Remember a few years back when everyone was up in arms about BPA in baby bottles and sippy cups? The whole industry changed as this harmful form of toxic plastic was banned from certain baby products. Parents everywhere began searching for the BPA-free label before putting anything plastic in their shopping cart.
According to a recent study of plastic consumer products, we may need to push for safer products for our kids once again. The study examined thirty four everyday products, ranging from yogurt cups to plastic wrap, including products that have contact with our skin rather than our food (like bath mats and shampoo bottles). The study found that 74 percent of them contained chemicals that could be toxic. Possibly most worrisome is the fact that of the 1,411 toxins found, only 260 of them could be positively identified.
The study points to a need for more research to identify these chemicals, and determine their effects on humans.
The researchers, led by Lisa Zimmermann of the Department of Aquatic Ecotoxicology at Goethe University Frankfurt, expressed concern. “Our study demonstrates that consumer plastics contain compounds that are toxic in vitro but remain largely unidentified. Since the risk of unknown compounds cannot be assessed, this poses a challenge to manufacturers, public health authorities, and researchers alike.” But they add with some optimism, “We also demonstrate that products not inducing toxicity are already on the market.”
Short of throwing out everything they own and attempting a plastic-free life, what can a family do to reduce children’s exposure to all of these products? The answer is a combination of many different changes—some to what we eat, some to the everyday products we buy.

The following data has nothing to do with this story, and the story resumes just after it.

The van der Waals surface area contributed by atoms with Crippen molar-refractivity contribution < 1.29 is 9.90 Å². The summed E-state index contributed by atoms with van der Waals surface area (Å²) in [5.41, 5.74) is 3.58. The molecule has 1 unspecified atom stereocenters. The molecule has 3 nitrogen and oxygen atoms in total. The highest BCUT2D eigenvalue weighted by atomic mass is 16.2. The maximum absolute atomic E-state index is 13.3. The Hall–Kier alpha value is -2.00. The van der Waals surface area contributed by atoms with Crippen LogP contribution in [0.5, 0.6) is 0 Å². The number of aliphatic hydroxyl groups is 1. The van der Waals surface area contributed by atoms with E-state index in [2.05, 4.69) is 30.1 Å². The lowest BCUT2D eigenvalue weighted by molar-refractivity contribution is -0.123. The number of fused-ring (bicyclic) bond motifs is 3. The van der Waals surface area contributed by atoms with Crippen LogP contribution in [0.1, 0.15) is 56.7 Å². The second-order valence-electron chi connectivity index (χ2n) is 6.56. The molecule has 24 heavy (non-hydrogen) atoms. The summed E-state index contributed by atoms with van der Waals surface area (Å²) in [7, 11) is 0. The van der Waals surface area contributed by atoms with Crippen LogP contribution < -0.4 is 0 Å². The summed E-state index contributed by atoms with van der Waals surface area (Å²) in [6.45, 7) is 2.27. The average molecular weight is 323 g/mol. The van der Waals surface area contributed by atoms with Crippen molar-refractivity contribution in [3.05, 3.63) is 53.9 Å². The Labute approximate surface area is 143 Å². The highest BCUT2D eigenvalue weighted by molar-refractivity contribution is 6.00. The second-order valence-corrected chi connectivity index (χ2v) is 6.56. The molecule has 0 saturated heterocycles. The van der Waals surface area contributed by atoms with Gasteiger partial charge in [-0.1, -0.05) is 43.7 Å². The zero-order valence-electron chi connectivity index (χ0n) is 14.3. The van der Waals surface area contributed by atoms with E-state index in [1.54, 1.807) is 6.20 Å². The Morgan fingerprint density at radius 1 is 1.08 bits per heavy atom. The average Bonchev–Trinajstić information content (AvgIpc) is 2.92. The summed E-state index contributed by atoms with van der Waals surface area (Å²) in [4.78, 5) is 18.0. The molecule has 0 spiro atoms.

Buy fresh food
The fewer steps food takes from where it originated to the kitchen table, the less likely it is to have come in contact with plastics needed to preserve it. According to a study on food packaging and plastic exposure, the amount of BPA detected in participants’ urine greatly decreased when they switched to a diet of fresh foods.
Check your packaging
A recent New York Times article suggests checking the recycling code on the bottom of all of your plastic products as one way to reduce exposure to dangerous chemicals. Dr. Leonardo Trasande, M.D., a professor of pediatrics and researcher at NYU Langone Medical Center, “recommended avoiding items labeled 3 for phthalates, 6 for styrene and 7 for bisphenols.”
Watch your product labels
Many fragrances in our products can contain plastics. “Unscented” doesn’t necessarily mean there are no harmful chemicals inside the bottle. The New York Times warns, “Phthalates are often in the fragrances that are added to these products, so choose products labeled as ‘fragrance-free’ or ‘phthalate-free’ — especially if you’re using them on your baby.”
Reducing the amount of harmful, toxic plastic in our homes can feel overwhelming, but a few small steps go a long way. The more conscious families become of what they’re bringing into their homes, the better equipped they are to decide what they’re putting into their (hopefully) plastic-free grocery bags.
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